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I'm a SQL Server guy experimenting with MySQL for a large upcoming project (due to licensing) and I'm not finding much information in the way of creating a primary key without a clustered index. All the documentation I've read says on 5.1 says that a primary key is automatically given a clustered index. Since I'm using a binary(16) for the primary key column (GUID), I'd rather not have a clustered index on it. So...

  1. Is it possible to create a primary key without a clustered index? I could always put the clustered index on the date_created column instead, but how do I prevent mysql from creating the clustered index on the primary key automatically?
  2. If not possible, will I be OK performance wise with a unique index on the GUID column and no primary key on the table? I'm planning to use nhibernate here, so I'm not sure if having no primary key is allowed (haven't got that far yet).
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2 Answers 2

up vote 2 down vote accepted

Considering what is said on 13.6.10.1. Clustered and Secondary Indexes, it seems you cannot really define on which column the clustered index is set :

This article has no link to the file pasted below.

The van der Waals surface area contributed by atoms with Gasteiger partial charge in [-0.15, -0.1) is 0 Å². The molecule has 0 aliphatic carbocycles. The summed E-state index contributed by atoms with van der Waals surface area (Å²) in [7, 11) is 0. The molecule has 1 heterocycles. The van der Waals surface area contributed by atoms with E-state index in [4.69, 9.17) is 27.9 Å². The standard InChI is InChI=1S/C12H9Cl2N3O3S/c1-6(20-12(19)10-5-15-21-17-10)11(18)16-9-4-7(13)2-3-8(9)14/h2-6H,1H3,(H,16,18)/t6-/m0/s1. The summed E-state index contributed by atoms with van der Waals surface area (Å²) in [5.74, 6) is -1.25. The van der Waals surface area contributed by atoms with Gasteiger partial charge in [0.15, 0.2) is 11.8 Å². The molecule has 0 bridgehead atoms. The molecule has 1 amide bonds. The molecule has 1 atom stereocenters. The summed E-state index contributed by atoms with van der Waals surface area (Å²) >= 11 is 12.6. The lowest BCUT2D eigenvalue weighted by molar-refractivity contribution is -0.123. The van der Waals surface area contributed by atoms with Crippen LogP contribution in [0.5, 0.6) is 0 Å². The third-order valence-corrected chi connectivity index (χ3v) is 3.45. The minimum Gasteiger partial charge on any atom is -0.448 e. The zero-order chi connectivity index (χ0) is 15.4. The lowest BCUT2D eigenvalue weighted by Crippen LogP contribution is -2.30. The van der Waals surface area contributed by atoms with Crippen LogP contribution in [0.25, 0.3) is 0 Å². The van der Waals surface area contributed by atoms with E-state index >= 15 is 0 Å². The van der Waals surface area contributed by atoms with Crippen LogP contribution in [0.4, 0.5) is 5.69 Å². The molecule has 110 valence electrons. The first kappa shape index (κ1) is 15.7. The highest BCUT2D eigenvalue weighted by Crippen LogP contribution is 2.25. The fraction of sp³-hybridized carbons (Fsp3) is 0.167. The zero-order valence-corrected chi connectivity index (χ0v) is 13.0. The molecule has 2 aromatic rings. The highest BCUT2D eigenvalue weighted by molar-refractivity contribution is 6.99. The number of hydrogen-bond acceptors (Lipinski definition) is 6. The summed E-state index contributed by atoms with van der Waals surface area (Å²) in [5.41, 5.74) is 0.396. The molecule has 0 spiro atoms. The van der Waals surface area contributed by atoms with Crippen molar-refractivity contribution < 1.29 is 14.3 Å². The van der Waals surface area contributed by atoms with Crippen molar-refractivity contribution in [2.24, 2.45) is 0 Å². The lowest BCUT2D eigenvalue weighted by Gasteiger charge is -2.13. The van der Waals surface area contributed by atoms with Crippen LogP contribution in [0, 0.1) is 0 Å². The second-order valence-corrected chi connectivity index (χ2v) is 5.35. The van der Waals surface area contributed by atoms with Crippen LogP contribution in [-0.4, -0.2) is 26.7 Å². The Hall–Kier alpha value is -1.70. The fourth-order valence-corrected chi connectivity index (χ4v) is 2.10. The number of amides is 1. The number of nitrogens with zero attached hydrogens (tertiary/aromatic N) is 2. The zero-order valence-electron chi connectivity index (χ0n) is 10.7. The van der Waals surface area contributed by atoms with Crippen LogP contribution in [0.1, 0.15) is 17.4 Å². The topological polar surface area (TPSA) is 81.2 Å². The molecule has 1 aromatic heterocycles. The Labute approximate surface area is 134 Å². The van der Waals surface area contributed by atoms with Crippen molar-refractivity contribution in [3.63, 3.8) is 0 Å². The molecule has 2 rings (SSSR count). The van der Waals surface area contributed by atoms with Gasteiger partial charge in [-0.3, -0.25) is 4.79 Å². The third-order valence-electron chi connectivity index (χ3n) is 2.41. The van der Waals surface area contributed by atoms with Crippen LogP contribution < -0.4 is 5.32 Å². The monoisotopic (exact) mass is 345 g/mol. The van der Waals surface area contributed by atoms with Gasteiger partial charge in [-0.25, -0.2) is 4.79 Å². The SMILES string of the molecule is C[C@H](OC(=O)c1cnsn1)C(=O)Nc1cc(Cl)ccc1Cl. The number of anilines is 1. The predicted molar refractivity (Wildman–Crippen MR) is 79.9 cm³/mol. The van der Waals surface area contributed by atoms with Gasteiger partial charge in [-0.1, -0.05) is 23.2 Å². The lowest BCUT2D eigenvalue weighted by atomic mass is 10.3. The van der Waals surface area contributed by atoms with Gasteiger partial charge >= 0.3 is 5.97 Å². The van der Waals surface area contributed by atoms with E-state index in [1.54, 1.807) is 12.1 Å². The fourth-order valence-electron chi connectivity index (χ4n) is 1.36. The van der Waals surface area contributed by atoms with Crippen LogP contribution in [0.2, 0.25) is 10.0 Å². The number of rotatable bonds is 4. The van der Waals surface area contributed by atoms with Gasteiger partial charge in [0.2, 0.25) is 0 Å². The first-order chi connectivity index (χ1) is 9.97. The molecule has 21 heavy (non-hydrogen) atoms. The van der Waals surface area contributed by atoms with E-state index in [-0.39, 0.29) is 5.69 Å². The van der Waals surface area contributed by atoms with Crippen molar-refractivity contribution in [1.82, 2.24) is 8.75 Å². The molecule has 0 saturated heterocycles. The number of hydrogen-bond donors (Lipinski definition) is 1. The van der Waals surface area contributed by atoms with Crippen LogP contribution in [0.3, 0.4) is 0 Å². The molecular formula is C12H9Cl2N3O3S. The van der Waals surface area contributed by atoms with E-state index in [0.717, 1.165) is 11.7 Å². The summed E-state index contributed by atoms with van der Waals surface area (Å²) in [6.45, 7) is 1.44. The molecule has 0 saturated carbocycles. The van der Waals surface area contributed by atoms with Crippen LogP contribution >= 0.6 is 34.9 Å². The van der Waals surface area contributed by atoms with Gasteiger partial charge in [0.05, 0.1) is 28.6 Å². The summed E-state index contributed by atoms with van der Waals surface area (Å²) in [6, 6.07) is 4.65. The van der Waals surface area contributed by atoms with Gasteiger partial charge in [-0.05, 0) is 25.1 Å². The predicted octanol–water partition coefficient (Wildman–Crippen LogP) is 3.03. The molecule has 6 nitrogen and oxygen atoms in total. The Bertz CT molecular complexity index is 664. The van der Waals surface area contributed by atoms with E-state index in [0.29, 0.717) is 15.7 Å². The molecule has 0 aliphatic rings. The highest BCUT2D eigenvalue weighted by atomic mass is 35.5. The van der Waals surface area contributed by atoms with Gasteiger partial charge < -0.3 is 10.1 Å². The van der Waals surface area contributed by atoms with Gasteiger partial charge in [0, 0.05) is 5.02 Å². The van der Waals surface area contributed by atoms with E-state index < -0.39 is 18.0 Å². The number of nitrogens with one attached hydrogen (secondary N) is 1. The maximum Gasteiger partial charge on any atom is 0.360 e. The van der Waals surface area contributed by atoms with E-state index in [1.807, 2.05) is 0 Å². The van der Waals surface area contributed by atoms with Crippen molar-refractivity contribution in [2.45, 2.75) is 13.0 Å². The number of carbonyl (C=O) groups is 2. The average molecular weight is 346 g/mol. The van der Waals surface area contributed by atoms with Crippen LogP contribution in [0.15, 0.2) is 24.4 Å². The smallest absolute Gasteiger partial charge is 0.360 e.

• it's either on the PK column
  • or on the first column with a UNIQUE index that only has non-null values
  • or on some internal column -- not that usefull in your case ^^

About the second question in your post : no PK on the table, and a UNIQUE index on the GUID ; it might be possible, but it will not change anything about the clustered index : it will still probably be on the GUID column.


Some kind of a hack might be to :

  • not define a primary key
  • place a UNIQUE index on your date_created field (if you don't create too many rows in short periods of time, it could be viable... )

Not sure you can place a second UNIQUE index on the GUID... Maybe ^^
And not sure that would change much about the clustered index ; but might be worth a try...

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It depends on which storage engine you are using. MyISAM tables do not support clustered indices, so primary keys on MyISAM tables are not clustered. The primary key on an InnoDB table, however, is clustered.

You should consult the MySQL Manual for further details about the pros and cons of each storage engine.

You need to have a primary key; if you don't create one yourself, MySQL will create a hidden one for you. You could always just create an AUTO_INCREMENT field for the primary key (this is preferable to having MySQL have hidden fields in your table, I think).

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